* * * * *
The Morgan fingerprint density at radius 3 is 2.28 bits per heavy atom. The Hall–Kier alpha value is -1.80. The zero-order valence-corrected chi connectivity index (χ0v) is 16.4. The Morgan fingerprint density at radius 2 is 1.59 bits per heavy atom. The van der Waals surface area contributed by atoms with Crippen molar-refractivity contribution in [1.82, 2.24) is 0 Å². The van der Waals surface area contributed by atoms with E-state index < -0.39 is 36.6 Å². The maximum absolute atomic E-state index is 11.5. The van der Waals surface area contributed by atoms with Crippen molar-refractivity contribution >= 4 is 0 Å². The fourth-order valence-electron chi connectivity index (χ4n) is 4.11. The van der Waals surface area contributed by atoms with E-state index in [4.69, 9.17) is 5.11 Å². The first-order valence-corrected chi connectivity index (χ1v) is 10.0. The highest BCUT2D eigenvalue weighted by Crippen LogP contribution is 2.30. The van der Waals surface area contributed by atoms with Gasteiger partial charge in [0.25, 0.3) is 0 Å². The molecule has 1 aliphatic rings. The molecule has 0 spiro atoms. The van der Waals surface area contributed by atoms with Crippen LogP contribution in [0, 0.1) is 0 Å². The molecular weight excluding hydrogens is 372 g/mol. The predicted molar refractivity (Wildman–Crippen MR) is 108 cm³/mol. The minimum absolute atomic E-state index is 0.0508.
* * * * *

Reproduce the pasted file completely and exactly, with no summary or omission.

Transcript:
The Morgan fingerprint density at radius 3 is 2.28 bits per heavy atom. The Hall–Kier alpha value is -1.80. The zero-order valence-corrected chi connectivity index (χ0v) is 16.4. The Morgan fingerprint density at radius 2 is 1.59 bits per heavy atom. The van der Waals surface area contributed by atoms with Crippen molar-refractivity contribution in [1.82, 2.24) is 0 Å². The van der Waals surface area contributed by atoms with E-state index < -0.39 is 36.6 Å². The maximum absolute atomic E-state index is 11.5. The van der Waals surface area contributed by atoms with Crippen molar-refractivity contribution >= 4 is 0 Å². The fourth-order valence-electron chi connectivity index (χ4n) is 4.11. The van der Waals surface area contributed by atoms with E-state index in [4.69, 9.17) is 5.11 Å². The first-order valence-corrected chi connectivity index (χ1v) is 10.0. The highest BCUT2D eigenvalue weighted by Crippen LogP contribution is 2.30. The van der Waals surface area contributed by atoms with Gasteiger partial charge in [0.25, 0.3) is 0 Å². The molecule has 1 aliphatic rings. The molecule has 0 spiro atoms. The van der Waals surface area contributed by atoms with Crippen LogP contribution in [0, 0.1) is 0 Å². The molecular weight excluding hydrogens is 372 g/mol. The predicted molar refractivity (Wildman–Crippen MR) is 108 cm³/mol. The minimum absolute atomic E-state index is 0.0508.